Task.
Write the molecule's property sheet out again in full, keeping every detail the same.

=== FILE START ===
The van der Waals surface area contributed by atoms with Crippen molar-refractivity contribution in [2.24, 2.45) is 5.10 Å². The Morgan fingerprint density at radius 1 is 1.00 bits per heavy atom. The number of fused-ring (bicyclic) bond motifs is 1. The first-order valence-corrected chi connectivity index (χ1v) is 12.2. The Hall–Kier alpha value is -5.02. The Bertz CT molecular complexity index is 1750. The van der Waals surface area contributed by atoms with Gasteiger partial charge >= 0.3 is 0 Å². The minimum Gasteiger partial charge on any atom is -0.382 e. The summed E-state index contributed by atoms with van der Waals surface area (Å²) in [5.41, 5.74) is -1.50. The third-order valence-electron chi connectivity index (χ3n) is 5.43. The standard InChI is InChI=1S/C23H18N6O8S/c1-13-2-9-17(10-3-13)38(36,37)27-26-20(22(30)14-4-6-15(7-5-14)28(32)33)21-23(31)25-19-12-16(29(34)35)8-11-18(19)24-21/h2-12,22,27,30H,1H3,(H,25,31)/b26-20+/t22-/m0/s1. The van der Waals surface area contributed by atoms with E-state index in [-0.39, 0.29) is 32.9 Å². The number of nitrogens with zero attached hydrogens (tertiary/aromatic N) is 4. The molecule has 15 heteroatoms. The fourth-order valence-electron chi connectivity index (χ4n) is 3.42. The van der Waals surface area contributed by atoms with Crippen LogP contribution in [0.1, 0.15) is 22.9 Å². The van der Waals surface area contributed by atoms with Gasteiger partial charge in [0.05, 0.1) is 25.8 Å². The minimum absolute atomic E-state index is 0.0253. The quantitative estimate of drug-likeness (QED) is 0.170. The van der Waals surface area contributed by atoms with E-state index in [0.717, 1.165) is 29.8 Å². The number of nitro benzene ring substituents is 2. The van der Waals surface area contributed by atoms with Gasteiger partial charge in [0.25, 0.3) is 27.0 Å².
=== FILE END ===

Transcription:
The van der Waals surface area contributed by atoms with Crippen molar-refractivity contribution in [2.24, 2.45) is 5.10 Å². The Morgan fingerprint density at radius 1 is 1.00 bits per heavy atom. The number of fused-ring (bicyclic) bond motifs is 1. The first-order valence-corrected chi connectivity index (χ1v) is 12.2. The Hall–Kier alpha value is -5.02. The Bertz CT molecular complexity index is 1750. The van der Waals surface area contributed by atoms with Gasteiger partial charge >= 0.3 is 0 Å². The minimum Gasteiger partial charge on any atom is -0.382 e. The summed E-state index contributed by atoms with van der Waals surface area (Å²) in [5.41, 5.74) is -1.50. The third-order valence-electron chi connectivity index (χ3n) is 5.43. The standard InChI is InChI=1S/C23H18N6O8S/c1-13-2-9-17(10-3-13)38(36,37)27-26-20(22(30)14-4-6-15(7-5-14)28(32)33)21-23(31)25-19-12-16(29(34)35)8-11-18(19)24-21/h2-12,22,27,30H,1H3,(H,25,31)/b26-20+/t22-/m0/s1. The van der Waals surface area contributed by atoms with E-state index in [-0.39, 0.29) is 32.9 Å². The number of nitrogens with zero attached hydrogens (tertiary/aromatic N) is 4. The molecule has 15 heteroatoms. The fourth-order valence-electron chi connectivity index (χ4n) is 3.42. The van der Waals surface area contributed by atoms with Crippen LogP contribution in [0.1, 0.15) is 22.9 Å². The van der Waals surface area contributed by atoms with Gasteiger partial charge in [0.05, 0.1) is 25.8 Å². The minimum absolute atomic E-state index is 0.0253. The quantitative estimate of drug-likeness (QED) is 0.170. The van der Waals surface area contributed by atoms with E-state index in [0.717, 1.165) is 29.8 Å². The number of nitro benzene ring substituents is 2. The van der Waals surface area contributed by atoms with Gasteiger partial charge in [0.25, 0.3) is 27.0 Å².